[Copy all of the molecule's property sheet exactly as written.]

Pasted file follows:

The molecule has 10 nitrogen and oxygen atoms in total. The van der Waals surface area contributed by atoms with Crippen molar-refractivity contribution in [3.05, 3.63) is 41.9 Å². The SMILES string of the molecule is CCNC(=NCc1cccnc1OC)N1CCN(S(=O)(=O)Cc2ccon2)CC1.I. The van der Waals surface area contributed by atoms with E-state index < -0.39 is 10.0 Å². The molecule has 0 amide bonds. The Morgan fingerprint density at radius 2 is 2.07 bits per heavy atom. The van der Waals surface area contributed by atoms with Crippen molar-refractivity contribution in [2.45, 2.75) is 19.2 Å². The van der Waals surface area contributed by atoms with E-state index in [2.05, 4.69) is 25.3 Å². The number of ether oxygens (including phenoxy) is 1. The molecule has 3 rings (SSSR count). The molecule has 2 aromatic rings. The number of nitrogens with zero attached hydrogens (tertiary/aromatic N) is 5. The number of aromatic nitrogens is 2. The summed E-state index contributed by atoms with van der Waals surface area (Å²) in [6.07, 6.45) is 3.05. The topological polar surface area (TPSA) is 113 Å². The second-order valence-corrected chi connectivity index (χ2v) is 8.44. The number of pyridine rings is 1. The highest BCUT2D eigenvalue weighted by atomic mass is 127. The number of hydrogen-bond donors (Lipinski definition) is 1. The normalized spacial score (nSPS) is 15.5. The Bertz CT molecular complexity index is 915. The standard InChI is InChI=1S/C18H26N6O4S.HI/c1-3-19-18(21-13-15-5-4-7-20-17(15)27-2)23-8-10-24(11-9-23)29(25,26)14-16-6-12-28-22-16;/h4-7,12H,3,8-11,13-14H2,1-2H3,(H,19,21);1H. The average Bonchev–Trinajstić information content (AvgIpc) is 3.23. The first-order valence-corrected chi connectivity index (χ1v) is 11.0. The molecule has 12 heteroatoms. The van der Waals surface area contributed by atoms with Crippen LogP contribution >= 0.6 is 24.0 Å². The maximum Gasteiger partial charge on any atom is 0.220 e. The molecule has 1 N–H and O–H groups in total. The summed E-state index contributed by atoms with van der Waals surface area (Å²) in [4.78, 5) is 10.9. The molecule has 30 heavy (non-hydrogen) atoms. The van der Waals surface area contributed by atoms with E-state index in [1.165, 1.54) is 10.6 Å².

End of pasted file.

The molecule has 10 nitrogen and oxygen atoms in total. The van der Waals surface area contributed by atoms with Crippen molar-refractivity contribution in [3.05, 3.63) is 41.9 Å². The SMILES string of the molecule is CCNC(=NCc1cccnc1OC)N1CCN(S(=O)(=O)Cc2ccon2)CC1.I. The van der Waals surface area contributed by atoms with E-state index < -0.39 is 10.0 Å². The molecule has 0 amide bonds. The Morgan fingerprint density at radius 2 is 2.07 bits per heavy atom. The van der Waals surface area contributed by atoms with Crippen molar-refractivity contribution in [2.45, 2.75) is 19.2 Å². The van der Waals surface area contributed by atoms with E-state index in [2.05, 4.69) is 25.3 Å². The number of ether oxygens (including phenoxy) is 1. The molecule has 3 rings (SSSR count). The molecule has 2 aromatic rings. The number of nitrogens with zero attached hydrogens (tertiary/aromatic N) is 5. The number of aromatic nitrogens is 2. The summed E-state index contributed by atoms with van der Waals surface area (Å²) in [6.07, 6.45) is 3.05. The topological polar surface area (TPSA) is 113 Å². The second-order valence-corrected chi connectivity index (χ2v) is 8.44. The number of pyridine rings is 1. The highest BCUT2D eigenvalue weighted by atomic mass is 127. The number of hydrogen-bond donors (Lipinski definition) is 1. The normalized spacial score (nSPS) is 15.5. The Bertz CT molecular complexity index is 915. The standard InChI is InChI=1S/C18H26N6O4S.HI/c1-3-19-18(21-13-15-5-4-7-20-17(15)27-2)23-8-10-24(11-9-23)29(25,26)14-16-6-12-28-22-16;/h4-7,12H,3,8-11,13-14H2,1-2H3,(H,19,21);1H. The average Bonchev–Trinajstić information content (AvgIpc) is 3.23. The first-order valence-corrected chi connectivity index (χ1v) is 11.0. The molecule has 12 heteroatoms. The van der Waals surface area contributed by atoms with Crippen LogP contribution >= 0.6 is 24.0 Å². The maximum Gasteiger partial charge on any atom is 0.220 e. The molecule has 1 N–H and O–H groups in total. The summed E-state index contributed by atoms with van der Waals surface area (Å²) in [4.78, 5) is 10.9. The molecule has 30 heavy (non-hydrogen) atoms. The van der Waals surface area contributed by atoms with E-state index in [1.165, 1.54) is 10.6 Å².